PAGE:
Cycling

Sagan bids to end Milan-San Remo curse

Peter Sagan (Twitter)
Peter Sagan (Twitter)

Milan - Peter Sagan will bid to finally win the Milan-San Remo at the eighth attempt on Saturday as a video review system makes its debut following the row over his exclusion from last year's Tour de France.

The 28-year-old three-time world champion was controversially kicked off the Tour for elbowing Mark Cavendish and causing a crash.

As a result of the fall-out, governing body the UCI is introducing video technology for all major races.

An official will monitor television footage from different strategically-placed cameras - fixed, on motorcycle and helicopter - to view any infractions.

And it will be in place starting with Saturday's first of the five 'Monument' races of the season.

It will also be used at the subsequent classics - the Tour of Flanders, Paris-Roubaix, Liege-Bastogne-Liege, and the Tour of Lombardy, along with the three Grand Tours.

The Milan-San Remo is the longest one-day race in the calendar covering 291km, and this year video could prove useful as dangers lurk for the 175 riders with weather conditions uncertain as rain is forecast.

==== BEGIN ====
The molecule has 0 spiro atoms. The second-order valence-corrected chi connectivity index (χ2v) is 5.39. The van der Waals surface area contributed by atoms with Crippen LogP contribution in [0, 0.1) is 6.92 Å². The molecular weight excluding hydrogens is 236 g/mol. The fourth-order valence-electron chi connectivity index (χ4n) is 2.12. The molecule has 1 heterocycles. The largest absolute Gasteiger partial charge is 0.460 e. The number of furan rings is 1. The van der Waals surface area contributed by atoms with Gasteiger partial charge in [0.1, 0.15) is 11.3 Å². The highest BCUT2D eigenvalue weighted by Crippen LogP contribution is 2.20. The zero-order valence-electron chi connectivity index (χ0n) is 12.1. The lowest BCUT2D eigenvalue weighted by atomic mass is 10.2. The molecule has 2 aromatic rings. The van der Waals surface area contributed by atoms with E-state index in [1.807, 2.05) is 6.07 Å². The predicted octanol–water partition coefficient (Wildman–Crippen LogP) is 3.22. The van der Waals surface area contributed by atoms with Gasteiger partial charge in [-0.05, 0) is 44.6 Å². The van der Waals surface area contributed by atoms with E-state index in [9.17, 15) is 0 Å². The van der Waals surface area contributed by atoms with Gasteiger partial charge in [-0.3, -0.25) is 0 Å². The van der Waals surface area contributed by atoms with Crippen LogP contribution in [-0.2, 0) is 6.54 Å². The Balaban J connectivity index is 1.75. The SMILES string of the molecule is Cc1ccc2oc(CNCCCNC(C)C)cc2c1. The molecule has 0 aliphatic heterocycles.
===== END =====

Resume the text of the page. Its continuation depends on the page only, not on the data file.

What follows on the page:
"For Sagan every year can be the one," said Italy's Elia Viviani of Quick-Step, who is among the favourites after five wins this season.

The race starts in front of Milan's Sforza Castle and ends on the Via Roma in San Remo on the Italian Riviera around seven hours later.

Last year, Bora rider Sagan lost in dramatic fashion as his errors on the final Poggio climb allowed rival Michal Kwiatkowski of Team Sky to win.

Pole Kwiatkowski is also in form this year coming off his win in the Tirreno-Adriatico, where Slovakia's Sagan finished second on three stages.

"Who knows what will happen," said Sagan, who has finished in the top four in San Remo four times.

"I'm in good form. I finished well on the Tirreno, but there are so many rivals."

Kwiatkowski will be hoping to become the first rider since Erik Zabel in 2001 to successfully defend the title.

Norway's Alexander Kristoff, winner in 2014, is among the contenders, along with France's Arnaud Demare, who tasted success in 2016.

"I'd say it was one of my greatest moments," said Demare. "It was a real mental trigger for me.

"I'm here with great ambitions to win but also more pressure as there is a lot more focus on me."

Garmany's Marcel Kittel, four-time Grand Tour champion Vincenzo Nibali and France's Julian Alaphilippe are also among the challengers.

Australian Simon Gerrans, however, was forced to withdraw on the eve of the race because of illness.

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